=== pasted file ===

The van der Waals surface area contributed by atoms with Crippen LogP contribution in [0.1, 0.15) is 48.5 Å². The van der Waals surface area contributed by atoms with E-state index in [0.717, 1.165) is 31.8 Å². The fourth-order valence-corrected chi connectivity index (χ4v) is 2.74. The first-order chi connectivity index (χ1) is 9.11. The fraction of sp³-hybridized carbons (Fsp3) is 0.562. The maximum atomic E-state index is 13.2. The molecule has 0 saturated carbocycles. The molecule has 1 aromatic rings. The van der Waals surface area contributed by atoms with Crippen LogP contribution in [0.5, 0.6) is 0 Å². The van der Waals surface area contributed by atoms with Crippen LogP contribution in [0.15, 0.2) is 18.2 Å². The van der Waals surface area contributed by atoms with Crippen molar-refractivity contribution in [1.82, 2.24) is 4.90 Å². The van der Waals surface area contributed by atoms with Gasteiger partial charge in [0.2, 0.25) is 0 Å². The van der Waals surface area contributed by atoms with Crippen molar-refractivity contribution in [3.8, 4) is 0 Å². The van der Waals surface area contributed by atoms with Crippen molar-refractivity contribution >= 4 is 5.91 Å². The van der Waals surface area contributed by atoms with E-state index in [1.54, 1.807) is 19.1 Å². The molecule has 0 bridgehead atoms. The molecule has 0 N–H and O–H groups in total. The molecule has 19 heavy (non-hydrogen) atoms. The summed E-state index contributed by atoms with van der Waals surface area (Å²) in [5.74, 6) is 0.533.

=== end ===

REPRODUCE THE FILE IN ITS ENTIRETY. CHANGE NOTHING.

The van der Waals surface area contributed by atoms with Crippen LogP contribution in [0.1, 0.15) is 48.5 Å². The van der Waals surface area contributed by atoms with E-state index in [0.717, 1.165) is 31.8 Å². The fourth-order valence-corrected chi connectivity index (χ4v) is 2.74. The first-order chi connectivity index (χ1) is 9.11. The fraction of sp³-hybridized carbons (Fsp3) is 0.562. The maximum atomic E-state index is 13.2. The molecule has 0 saturated carbocycles. The molecule has 1 aromatic rings. The van der Waals surface area contributed by atoms with Crippen LogP contribution in [0.5, 0.6) is 0 Å². The van der Waals surface area contributed by atoms with Crippen LogP contribution in [0.15, 0.2) is 18.2 Å². The van der Waals surface area contributed by atoms with Crippen molar-refractivity contribution in [1.82, 2.24) is 4.90 Å². The van der Waals surface area contributed by atoms with Gasteiger partial charge in [0.2, 0.25) is 0 Å². The van der Waals surface area contributed by atoms with Crippen molar-refractivity contribution in [3.8, 4) is 0 Å². The van der Waals surface area contributed by atoms with Crippen molar-refractivity contribution >= 4 is 5.91 Å². The van der Waals surface area contributed by atoms with E-state index in [1.54, 1.807) is 19.1 Å². The molecule has 0 bridgehead atoms. The molecule has 0 N–H and O–H groups in total. The molecule has 19 heavy (non-hydrogen) atoms. The summed E-state index contributed by atoms with van der Waals surface area (Å²) in [5.74, 6) is 0.533.